There are soups that I love in winter, pancakes for the perfect Sunday brunch, pasta offers endless possibility, but nothing is more reliable than a cookie. I began baking them before my head reached the counter and if ever I’m having a stressful week, even if it’s over 100 degrees, you can find me with an apron, flour in the air, baking cookies. It turns out, Dorie Greenspan, a James Beard award-winning and New York Times bestselling cookbook author, feels that way too. So, we drove up to Westbrook. We were sitting in his sun porch and thinking, oh this

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Worth the drive… Croissants from Loveridge Place in Pawcatuck.

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IN THE REGION  — The sheeter, or laminating machine, where Carla Gennuso creates doughs for croissants stood on its own in the center of her bakery, Loveridge Place, at 2 Prospect Street in Pawcatuck, as she talked with customers and staff Friday morning.  “That can really crank out a lot of work,” said Gennuso, the founder and executive chef. With the machine, Gennuso creates yeast-leavened laminated dough used for viennoiserie, including croissants, one of her specialties. Her plain croissant is perhaps the best we’ve had in our travels between New Haven and Providence — with three or four turns, that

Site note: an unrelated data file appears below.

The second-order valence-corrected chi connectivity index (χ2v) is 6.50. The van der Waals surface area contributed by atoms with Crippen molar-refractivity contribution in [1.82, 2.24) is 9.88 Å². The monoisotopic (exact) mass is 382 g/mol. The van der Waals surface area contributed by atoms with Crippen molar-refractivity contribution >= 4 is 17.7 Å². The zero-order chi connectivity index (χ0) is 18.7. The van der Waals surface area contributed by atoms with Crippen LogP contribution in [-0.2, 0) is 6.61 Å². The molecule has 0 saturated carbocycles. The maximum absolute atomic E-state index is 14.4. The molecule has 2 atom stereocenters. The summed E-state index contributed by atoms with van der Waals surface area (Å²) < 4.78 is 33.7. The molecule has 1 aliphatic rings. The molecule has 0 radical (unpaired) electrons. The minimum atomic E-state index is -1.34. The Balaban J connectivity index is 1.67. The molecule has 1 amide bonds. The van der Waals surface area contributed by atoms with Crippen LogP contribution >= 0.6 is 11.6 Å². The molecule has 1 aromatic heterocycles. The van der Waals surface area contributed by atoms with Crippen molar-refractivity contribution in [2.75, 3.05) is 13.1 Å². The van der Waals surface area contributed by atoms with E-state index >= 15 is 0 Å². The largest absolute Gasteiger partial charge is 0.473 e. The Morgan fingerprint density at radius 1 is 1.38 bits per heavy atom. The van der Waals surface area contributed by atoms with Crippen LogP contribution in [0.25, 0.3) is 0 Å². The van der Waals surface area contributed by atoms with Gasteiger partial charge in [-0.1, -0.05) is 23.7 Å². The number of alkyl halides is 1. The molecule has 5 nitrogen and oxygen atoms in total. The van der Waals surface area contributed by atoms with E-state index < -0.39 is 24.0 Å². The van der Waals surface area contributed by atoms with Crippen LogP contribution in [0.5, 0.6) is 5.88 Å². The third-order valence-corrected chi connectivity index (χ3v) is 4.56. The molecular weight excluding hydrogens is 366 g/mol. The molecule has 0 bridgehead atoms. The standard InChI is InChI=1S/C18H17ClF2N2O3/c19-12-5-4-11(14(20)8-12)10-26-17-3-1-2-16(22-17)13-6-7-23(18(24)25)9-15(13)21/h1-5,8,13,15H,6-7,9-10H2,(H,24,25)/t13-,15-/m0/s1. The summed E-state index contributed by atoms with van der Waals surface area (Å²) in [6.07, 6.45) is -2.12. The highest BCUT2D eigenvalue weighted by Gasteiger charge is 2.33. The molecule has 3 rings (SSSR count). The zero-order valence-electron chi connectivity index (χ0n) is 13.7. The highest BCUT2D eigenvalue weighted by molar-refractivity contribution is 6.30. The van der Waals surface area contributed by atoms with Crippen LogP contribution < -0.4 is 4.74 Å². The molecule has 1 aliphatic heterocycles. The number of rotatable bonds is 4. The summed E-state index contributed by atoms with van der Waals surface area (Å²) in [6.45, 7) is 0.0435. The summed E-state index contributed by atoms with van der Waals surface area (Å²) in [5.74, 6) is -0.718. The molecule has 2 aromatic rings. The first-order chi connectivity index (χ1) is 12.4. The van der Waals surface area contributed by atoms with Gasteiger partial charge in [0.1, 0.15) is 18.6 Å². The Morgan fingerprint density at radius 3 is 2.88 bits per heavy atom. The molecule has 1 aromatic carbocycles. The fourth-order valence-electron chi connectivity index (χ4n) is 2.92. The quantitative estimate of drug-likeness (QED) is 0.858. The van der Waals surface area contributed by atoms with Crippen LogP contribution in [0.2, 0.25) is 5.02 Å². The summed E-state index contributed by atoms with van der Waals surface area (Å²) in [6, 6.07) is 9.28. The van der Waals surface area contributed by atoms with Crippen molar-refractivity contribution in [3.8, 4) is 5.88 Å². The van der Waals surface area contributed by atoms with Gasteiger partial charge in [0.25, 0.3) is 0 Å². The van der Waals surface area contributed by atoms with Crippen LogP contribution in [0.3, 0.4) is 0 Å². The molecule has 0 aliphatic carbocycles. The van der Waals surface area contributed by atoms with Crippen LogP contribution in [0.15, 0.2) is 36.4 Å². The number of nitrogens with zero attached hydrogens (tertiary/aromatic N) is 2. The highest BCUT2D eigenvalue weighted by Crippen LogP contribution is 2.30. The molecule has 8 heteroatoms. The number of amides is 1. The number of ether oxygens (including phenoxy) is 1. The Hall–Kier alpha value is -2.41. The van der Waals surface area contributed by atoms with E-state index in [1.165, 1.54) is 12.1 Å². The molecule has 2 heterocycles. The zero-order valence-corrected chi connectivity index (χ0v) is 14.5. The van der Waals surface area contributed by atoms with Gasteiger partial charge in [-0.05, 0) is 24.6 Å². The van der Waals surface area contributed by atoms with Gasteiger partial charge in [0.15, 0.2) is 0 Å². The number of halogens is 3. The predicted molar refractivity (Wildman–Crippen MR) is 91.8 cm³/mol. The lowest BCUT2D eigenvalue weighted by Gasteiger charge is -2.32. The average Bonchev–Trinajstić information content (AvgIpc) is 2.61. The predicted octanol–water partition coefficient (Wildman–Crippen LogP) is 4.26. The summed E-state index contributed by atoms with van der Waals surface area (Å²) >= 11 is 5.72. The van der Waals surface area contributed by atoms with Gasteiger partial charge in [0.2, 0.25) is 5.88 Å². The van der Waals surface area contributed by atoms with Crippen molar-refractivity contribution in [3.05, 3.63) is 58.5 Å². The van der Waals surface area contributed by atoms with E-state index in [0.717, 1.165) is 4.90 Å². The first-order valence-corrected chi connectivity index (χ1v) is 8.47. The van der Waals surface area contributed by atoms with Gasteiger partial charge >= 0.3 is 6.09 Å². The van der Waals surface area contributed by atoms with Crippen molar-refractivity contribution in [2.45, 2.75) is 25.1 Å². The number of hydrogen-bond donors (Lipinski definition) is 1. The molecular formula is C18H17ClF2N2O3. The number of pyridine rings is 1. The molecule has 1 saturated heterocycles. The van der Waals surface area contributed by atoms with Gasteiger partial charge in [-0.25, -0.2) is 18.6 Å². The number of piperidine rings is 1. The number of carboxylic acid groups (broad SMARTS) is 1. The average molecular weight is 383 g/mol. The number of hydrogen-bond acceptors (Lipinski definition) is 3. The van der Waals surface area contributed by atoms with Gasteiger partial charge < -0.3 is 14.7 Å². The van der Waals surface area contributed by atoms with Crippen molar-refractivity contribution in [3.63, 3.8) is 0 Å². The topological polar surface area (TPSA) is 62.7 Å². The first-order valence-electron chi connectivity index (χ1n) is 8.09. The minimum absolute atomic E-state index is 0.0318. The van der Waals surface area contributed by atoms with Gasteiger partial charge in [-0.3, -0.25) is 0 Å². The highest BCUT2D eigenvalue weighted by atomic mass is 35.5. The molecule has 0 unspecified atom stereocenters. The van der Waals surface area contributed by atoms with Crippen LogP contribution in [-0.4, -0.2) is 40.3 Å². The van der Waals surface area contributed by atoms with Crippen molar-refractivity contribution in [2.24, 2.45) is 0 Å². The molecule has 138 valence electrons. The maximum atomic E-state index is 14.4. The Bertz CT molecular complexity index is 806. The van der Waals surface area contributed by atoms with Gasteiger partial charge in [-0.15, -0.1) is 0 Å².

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Refreshment and Respite at Caffé Marche in Old Saybrook

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OLD SAYBROOK — A little farther down Main Street, away from the town’s shopping hubbub, is an Italian cafe where one can find refreshment and respite, including homemade gelato and sorbet, pastries baked in-house, coffee, marble-topped tables, an outdoor seating area and wifi. Housed in the historic James Pharmacy at 323 Main St., Caffé Marche (pronounced “Márk-eh”) is named for the region of Italy located east of Tuscany along the Adriatic Sea, where co-owner Paul Angelini is from. “The whole philosophy here is to bring in someone as if they were going to go to the market region of Italy,”

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A Catalan Spritz

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Two parts dry sparkling wine, one part red vermouth, served on ice, with an orange slice and green olive – when prepared with good quality Spanish or Italian vermouth is our best answer for what you should be drinking in place of the dodgy stuff calling itself rosé.

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James Beard Nominee “Extraordinarily Gifted”

The first bite tastes like a blooming flower, and April mornings when every breath is heavy with the scent of new blossoms. If you would ask me for other words, descriptions, flavors, I have nothing. How else to explain the delicate layering of flavors and textures?